Fungi, which cause skin, hair and nail infections in humans and animals, are called dermatophytes. Dermatophytes are found among three fungal genera, namely Epidermophyton, Microsporum, Nannizzia (was earlier called Microsporum) and Trichophyton. The dermatophytes get their nourishment by digesting keratin. Keratin is a group of fibrous structural proteins, which occurs in vertebrates and builds up, among other things hair, feathers, nails, claws, hooves and the outer skin layer (epidermis). Dermatophytes usually colonize only the outermost dead layer of the epidermis, because they cannot penetrate the living tissue of immune competent individuals. Dermatophytes have proteases, elastases (serine proteases) and keratinases, which are virulence factors and the degradation products are nutrients for the fungi.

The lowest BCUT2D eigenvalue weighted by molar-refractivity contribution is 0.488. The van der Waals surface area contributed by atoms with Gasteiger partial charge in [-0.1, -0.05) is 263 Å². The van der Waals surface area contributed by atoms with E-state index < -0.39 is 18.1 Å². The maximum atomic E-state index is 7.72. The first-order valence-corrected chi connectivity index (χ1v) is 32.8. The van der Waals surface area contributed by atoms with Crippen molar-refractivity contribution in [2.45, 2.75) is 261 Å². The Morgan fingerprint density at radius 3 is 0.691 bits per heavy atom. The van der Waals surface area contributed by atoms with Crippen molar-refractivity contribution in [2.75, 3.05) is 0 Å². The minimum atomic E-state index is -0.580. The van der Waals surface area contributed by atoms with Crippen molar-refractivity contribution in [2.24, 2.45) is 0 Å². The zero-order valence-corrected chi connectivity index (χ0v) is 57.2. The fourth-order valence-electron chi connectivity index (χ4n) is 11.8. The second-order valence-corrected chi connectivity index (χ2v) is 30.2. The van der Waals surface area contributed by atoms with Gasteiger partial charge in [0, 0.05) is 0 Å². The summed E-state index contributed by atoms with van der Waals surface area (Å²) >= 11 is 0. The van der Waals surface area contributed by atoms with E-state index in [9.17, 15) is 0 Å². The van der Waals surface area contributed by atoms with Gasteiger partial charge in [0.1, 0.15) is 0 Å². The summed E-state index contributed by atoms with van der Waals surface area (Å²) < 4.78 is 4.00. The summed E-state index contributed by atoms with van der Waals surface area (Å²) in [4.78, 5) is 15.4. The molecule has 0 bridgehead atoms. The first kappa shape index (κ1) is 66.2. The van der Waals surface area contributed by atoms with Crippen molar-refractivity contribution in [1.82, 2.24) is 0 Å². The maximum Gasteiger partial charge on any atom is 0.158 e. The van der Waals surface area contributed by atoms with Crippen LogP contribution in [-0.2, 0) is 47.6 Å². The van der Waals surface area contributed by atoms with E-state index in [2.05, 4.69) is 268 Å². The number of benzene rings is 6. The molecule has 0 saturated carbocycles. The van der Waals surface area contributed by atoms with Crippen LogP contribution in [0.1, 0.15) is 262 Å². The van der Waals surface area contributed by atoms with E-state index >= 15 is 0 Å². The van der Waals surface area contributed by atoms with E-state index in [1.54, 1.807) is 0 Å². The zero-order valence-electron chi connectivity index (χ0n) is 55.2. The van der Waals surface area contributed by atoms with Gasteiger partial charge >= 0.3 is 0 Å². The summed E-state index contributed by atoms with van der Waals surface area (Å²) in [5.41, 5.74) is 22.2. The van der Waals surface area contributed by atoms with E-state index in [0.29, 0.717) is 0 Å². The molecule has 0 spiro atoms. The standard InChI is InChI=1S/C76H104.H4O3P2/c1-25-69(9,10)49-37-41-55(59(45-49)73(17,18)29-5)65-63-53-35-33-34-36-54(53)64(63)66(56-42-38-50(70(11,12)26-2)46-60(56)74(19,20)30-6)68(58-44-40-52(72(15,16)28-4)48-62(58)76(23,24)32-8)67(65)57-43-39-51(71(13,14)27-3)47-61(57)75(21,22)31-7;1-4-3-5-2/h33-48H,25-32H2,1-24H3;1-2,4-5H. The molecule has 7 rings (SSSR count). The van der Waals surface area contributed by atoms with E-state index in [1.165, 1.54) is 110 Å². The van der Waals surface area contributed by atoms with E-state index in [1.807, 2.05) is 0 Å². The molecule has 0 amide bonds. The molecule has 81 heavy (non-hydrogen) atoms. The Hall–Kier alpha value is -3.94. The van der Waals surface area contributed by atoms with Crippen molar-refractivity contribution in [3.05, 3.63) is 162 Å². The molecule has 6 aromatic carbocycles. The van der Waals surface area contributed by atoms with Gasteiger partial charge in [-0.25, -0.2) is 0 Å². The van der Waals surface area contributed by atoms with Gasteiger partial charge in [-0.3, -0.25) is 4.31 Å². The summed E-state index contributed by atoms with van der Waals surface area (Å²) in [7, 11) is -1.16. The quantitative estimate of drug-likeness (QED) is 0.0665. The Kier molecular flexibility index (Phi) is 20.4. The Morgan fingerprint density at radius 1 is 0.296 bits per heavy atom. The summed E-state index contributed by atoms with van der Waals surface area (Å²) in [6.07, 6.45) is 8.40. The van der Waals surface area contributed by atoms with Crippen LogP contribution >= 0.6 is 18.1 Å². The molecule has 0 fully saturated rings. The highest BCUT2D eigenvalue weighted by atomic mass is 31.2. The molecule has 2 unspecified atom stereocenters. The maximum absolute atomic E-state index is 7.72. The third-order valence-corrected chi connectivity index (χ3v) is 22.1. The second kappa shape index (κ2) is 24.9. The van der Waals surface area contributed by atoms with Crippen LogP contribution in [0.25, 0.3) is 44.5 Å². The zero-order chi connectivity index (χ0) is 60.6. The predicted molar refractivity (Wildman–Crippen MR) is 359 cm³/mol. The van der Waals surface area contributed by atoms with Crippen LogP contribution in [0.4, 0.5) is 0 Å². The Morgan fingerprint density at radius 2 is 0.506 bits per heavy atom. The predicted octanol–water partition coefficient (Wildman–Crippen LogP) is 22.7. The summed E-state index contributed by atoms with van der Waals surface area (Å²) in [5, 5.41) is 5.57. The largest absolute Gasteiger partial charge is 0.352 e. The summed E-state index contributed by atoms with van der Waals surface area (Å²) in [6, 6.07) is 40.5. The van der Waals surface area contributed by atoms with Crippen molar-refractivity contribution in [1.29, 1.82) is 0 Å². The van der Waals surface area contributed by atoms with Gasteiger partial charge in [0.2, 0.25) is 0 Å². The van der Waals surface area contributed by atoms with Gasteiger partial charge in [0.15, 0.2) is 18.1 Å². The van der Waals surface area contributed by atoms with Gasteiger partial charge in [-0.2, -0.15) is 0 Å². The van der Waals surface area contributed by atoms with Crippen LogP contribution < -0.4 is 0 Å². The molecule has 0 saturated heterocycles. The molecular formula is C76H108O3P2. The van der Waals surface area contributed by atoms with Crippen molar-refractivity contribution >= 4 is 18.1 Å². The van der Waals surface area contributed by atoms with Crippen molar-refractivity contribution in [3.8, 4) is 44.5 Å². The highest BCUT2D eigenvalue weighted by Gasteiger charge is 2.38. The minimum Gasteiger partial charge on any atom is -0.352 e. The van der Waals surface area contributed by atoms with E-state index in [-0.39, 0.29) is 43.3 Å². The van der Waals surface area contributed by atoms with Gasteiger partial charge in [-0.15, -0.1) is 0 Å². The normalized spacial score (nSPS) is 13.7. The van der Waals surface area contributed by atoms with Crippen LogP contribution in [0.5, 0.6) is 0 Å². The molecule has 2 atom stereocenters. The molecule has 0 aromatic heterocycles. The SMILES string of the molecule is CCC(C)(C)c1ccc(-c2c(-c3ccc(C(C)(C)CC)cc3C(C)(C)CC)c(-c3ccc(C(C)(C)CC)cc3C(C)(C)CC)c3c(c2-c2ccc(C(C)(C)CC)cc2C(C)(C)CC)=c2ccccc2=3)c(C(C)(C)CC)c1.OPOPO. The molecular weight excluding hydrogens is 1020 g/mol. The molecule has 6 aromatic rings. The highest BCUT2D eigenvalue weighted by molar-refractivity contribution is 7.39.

These fungi are usually divided into zoophilic, anthropophilic and geophilic dermatophytes according to their normal habitat.
- Zoophilic dermatophytes are found mainly in animals, but can also occur in humans, who come into contact with infected animals.
- Anthropophilic dermatophytes are found mainly in humans.
- Geophilic dermatophytes can often be isolated from soil, but can infect animals and humans.